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Ask the Doctor January 2018 Issue

Dear Doctor: Are Vegetables Beneficial?

Women chopping vegetables

© Iakov Filimonov | Dreamstime

If you choose to add veggies to your cat’s meal, be sure they are safe for her to ingest and that they don’t add too many extra calories to her daily intake.

Q My wife likes to purée vegetables — like peas, carrots and sweet potato — and mix it into our cat’s canned food. Is this okay to do? Are there any vegetables that should never be added to the cat food? We also add some cranberry powder (made for cats), along with some hairball powder. We trying to be to health-minded, but can we be causing potential problems?

David Smith

A Dear David: While adding puréed vegetables to cat food is certainly not necessary, it shouldn’t be harmful if you avoid avocado, onion and garlic, and if you keep the total calories of the mixture to less than 10 percent of your cat’s daily calorie intake (lower if your cat gets any other treats). For a typical cat, this means no more than 25 calories per day from veggies/treats.

I assume that you are using the cranberry supplement for urinary health. While there is a bit of evidence that certain cranberry supplements may reduce the risk of urinary tract infections from specific bacteria in dogs, I am unaware of evidence of a similar benefit in cats. Moreover, most urinary tract signs in cats — increased urination, urinating outside the box, straining to urinate — are not due to infection, so it is unlikely that the supplement will be of any benefit.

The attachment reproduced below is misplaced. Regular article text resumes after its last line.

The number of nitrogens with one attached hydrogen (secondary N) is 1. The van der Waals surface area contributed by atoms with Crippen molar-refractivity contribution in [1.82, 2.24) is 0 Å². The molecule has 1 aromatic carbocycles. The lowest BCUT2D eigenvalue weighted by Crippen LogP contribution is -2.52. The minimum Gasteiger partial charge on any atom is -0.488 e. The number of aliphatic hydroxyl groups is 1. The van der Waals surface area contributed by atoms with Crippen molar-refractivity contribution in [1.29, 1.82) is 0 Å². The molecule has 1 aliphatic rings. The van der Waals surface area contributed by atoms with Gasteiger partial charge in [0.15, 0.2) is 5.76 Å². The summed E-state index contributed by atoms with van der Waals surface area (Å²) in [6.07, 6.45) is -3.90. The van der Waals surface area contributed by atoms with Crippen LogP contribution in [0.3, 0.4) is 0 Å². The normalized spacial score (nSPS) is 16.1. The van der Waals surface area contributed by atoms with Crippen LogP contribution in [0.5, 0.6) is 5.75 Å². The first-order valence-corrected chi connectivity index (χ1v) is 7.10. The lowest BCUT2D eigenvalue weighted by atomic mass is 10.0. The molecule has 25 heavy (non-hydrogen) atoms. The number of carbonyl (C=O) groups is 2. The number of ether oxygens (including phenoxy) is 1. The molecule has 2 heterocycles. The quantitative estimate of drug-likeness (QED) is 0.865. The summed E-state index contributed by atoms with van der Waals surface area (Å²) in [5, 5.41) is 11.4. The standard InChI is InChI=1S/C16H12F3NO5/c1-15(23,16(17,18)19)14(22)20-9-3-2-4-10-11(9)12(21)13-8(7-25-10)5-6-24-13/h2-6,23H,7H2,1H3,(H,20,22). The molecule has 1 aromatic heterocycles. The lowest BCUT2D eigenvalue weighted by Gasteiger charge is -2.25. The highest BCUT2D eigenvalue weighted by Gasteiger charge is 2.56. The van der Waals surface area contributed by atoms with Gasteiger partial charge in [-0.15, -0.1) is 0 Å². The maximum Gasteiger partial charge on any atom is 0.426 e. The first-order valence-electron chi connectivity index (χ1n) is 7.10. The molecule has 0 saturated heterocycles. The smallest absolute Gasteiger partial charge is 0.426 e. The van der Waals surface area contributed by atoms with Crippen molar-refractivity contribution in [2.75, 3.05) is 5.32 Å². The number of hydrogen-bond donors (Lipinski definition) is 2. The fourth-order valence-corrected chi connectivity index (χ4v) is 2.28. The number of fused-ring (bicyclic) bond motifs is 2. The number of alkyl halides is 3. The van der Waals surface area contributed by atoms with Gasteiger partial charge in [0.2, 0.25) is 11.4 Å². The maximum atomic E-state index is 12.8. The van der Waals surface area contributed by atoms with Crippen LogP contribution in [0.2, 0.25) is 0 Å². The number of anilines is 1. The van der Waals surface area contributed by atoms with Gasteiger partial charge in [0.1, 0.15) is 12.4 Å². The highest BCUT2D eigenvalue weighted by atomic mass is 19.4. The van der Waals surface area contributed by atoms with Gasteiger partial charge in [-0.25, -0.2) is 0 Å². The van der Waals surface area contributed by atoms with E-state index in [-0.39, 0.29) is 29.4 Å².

It is important to discuss all supplements with your veterinarian because safety and efficacy of supplements do not need to be proven prior to being sold. No doubt due to the lack of regulatory oversight of dietary supplements, there have been many reported quality control issues with even supplements that should be safe based on the listed ingredients — sometimes what’s actually in the product does not match what is on the label.

This can unfortunately include products that are marketed as “veterinary approved,” so it is important to discuss with your veterinarian and thoroughly investigate any dietary supplements prior to using them.

Cailin Heinze, VMD, MS, DACVN

Assistant Professor of Nutrition

Cummings School

of Veterinary Medicine

At Tufts University

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